The next fight was the Battle of the Wilderness, about twenty-five miles from Gordonsville. I was badly wounded in the battle the sixth day of May, 1864, and had my leg broken by a bullet. I was kept away until the next September when I joined my regiment at Petersburg. Not being able for regular duty, I was assigned to the Quartermaster's Department and had charge of the teams getting forage for the army; was very successful in collecting these tithes. At the Battle of Petersburg, I took a gun, and went into the ranks, and came near being captured again. Next day, I was captured by three Yankee scouts, about thirty miles from Petersburg on the south side of the railroad. After being a prisoner three days and two nights, suffering with hunger, I determined to break away from the guards. Within twenty miles of Petersburg, late in the evening about sundown, I got away from my captors. I walked all night through the woods and across creeks. Next morning, I was thirty-five miles away. During the night I got very hungry and went up to a lonely cabin, knocked at the door, told the man I was a Confederate soldier, escaped, and wanted something to eat. No one was in the cabin but him and his daughter, and they lay on the floor in the same room. He said he had nothing but a pone of cornbread and a piece of shoulder meat which he gave me. This was about eleven o'clock at night. At sunrise next morning, I got a man's house I know on Moharen River. He gave me breakfast, and I went to sleep at the table while eating. After the meal he put me across a mill pond and I lay down on the Negro miller's slanting bench and slept about two hours. My boots being wet, I pulled them off, and when I tried to put them on all the skin came off my heels and toes, so I suffered terribly. One mile and a half from there, I had a friend that I knew while gathering forage. He put a Negro on a horse and loaned me one and sent me to another friend, Captain James Neblett, about fifteen miles from there. This was about the 6th of April, 1865. I was so sore and felt so bad that I stayed with him until General Lee surrendered at Appomattox Court House, April 9th. My sweetheart, Miss Sally Jones, lived four miles further up so I concluded I would go and see her. Her brother had come home from the surrender and had one of the blank paroles, which he gave me and I filled it out. I had, two weeks before, left a team of four mules and a wagon at Captain Neblett's. So I proceeded to sell him the wagon and two mules; with the other two I started home. I crossed the Roanoke River to one of my old friends, by the name of Boyd, sold him one of the mules for fifteen dollars silver, and swapped the other one to his neighbor for a good mare, and started on the road to catch President Jefferson Davis, who was making his way towards Raleigh, North Carolina. I stopped the first night about twelve miles from Warrenton, North Carolina, with one of my acquaintances by the name of Perry, a fine gentleman. I left my army pistol with him and he gave me five dollars in gold. I sold some Confederate money along and had accumulated about thirty dollars. Most of it was in silver, which had gotten very burdensome, and besides I was afraid I would be robbed. I had my needle case with me and sewed this money in my underclothes, in my drawers, binding at the bottom of the leg and other places. I tried hard to get with President Davis but the Federal Cavalry got between us.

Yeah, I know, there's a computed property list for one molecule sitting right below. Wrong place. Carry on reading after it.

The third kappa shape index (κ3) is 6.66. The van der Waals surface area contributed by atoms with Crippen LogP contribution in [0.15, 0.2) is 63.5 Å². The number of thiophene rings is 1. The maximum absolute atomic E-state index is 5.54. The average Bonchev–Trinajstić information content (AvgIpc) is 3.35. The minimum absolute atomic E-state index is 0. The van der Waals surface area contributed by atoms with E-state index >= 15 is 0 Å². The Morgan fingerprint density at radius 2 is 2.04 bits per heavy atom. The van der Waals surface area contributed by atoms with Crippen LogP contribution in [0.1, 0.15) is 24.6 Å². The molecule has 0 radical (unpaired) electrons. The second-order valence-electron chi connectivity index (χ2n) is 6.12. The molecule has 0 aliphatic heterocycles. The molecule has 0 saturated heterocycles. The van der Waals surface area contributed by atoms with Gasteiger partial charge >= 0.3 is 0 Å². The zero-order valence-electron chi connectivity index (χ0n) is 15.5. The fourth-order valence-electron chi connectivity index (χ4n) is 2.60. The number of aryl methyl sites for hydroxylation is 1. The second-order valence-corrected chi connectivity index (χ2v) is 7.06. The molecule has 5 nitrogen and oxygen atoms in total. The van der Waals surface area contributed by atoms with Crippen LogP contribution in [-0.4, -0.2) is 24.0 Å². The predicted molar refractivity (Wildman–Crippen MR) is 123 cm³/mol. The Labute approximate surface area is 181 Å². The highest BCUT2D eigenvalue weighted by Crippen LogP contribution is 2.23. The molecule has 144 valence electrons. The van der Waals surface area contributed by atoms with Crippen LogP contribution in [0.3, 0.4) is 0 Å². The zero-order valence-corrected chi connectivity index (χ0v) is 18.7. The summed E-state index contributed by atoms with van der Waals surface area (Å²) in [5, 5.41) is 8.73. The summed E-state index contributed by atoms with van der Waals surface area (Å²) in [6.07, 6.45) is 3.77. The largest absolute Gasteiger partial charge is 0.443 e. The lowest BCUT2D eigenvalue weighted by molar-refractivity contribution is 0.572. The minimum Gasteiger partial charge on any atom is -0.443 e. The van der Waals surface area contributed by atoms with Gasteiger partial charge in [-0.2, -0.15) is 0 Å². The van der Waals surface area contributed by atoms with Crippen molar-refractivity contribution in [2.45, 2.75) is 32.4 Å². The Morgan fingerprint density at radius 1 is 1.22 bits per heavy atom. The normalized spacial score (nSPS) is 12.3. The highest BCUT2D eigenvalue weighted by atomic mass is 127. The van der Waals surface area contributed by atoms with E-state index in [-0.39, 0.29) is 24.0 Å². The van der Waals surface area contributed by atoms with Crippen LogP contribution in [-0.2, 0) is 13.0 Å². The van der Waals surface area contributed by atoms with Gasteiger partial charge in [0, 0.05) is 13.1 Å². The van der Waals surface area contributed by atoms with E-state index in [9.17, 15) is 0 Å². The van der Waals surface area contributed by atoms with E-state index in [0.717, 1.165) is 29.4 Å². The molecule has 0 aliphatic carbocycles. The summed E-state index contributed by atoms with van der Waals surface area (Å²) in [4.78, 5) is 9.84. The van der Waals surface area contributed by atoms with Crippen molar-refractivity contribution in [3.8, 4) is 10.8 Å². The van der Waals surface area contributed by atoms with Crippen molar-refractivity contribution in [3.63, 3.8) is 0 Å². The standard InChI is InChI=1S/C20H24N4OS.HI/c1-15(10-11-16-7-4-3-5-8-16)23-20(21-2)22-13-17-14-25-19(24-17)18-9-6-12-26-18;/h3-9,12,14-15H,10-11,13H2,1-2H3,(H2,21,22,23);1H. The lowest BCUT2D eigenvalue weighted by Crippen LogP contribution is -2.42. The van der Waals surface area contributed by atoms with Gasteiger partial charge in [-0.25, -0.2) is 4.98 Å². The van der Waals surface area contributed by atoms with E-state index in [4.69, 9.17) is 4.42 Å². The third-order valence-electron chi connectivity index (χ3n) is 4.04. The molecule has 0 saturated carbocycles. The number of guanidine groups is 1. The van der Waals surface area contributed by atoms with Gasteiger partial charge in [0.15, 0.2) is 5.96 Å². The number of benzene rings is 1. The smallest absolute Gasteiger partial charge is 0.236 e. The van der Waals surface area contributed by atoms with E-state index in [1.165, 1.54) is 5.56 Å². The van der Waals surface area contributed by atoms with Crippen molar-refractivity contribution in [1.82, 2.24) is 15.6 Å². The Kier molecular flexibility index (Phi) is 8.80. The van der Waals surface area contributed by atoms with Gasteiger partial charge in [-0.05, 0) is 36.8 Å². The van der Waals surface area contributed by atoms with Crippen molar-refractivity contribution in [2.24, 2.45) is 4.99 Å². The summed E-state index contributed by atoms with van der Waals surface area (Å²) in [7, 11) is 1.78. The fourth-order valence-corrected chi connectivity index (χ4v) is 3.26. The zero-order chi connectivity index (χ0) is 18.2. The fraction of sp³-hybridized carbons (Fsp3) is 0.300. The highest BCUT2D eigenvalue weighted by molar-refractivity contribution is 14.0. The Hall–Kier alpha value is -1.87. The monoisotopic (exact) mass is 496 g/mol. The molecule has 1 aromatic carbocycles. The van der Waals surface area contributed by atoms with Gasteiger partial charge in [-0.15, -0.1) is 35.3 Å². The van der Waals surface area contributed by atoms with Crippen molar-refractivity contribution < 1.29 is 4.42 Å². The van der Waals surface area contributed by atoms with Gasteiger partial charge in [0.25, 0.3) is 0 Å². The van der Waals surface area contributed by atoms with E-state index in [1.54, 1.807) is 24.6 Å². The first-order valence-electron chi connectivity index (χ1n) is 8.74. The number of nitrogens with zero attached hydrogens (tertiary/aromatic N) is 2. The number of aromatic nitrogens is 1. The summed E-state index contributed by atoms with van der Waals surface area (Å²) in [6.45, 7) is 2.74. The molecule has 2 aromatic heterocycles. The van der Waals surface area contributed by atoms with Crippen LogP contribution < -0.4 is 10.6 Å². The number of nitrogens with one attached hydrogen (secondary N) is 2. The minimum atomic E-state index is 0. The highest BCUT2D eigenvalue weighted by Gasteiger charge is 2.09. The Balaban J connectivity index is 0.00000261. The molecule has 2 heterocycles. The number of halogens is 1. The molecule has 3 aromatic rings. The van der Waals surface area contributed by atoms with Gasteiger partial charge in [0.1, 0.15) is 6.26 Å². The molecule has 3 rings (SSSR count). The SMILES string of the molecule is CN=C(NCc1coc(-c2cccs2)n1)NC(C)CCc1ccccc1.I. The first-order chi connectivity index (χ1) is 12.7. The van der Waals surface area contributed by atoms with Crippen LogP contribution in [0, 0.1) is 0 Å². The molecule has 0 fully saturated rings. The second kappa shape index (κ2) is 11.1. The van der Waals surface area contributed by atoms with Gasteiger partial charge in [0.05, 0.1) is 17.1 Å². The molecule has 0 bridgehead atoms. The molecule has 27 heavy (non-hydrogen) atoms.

Just out from Anderson, South Carolina, I fell in with one of their stragglers who was a genuine robber. I had on blue trousers so I rolled my gray jacket up on the horn of my saddle and he thought I was one of his own men. I did not tell him until we had ridden several miles. At the same time I told him our cavalry was near and if he would protect me from his men I would do the same with ours. We caught up with his command at the French Broad River, so we let them get out of the way and after crossing he said we must stop at a farm house a little way off the road and get some dinner. We rode up in the yard and he told the people to "Get us a good dinner damn quick," and ordered our horses fed. After dinner he laid down in the hall and went to sleep. I called the man of the house outside and told him I was a Confederate soldier and asked him to kill him with an axe but he would not do it. After we left there the Yankee soldier got very ugly and did many awful things. I had managed to get one of his pistols and had debated all afternoon about killing him myself, but could not get a chance. He had made me give him my mare and take his horse with a sore back. That night we caught up with his command again and stayed at a farm house. I had to sleep with him and all night debated about killing him, but was afraid I would get caught. Next morning he stopped a poor man moving his family and took the man's good horse out of his team. While he was doing this I rode on, got to a small town, saw several old Confederates and still told them they ought to kill him. As soon as I got through the town I left the main road, got away from and never saw him anymore.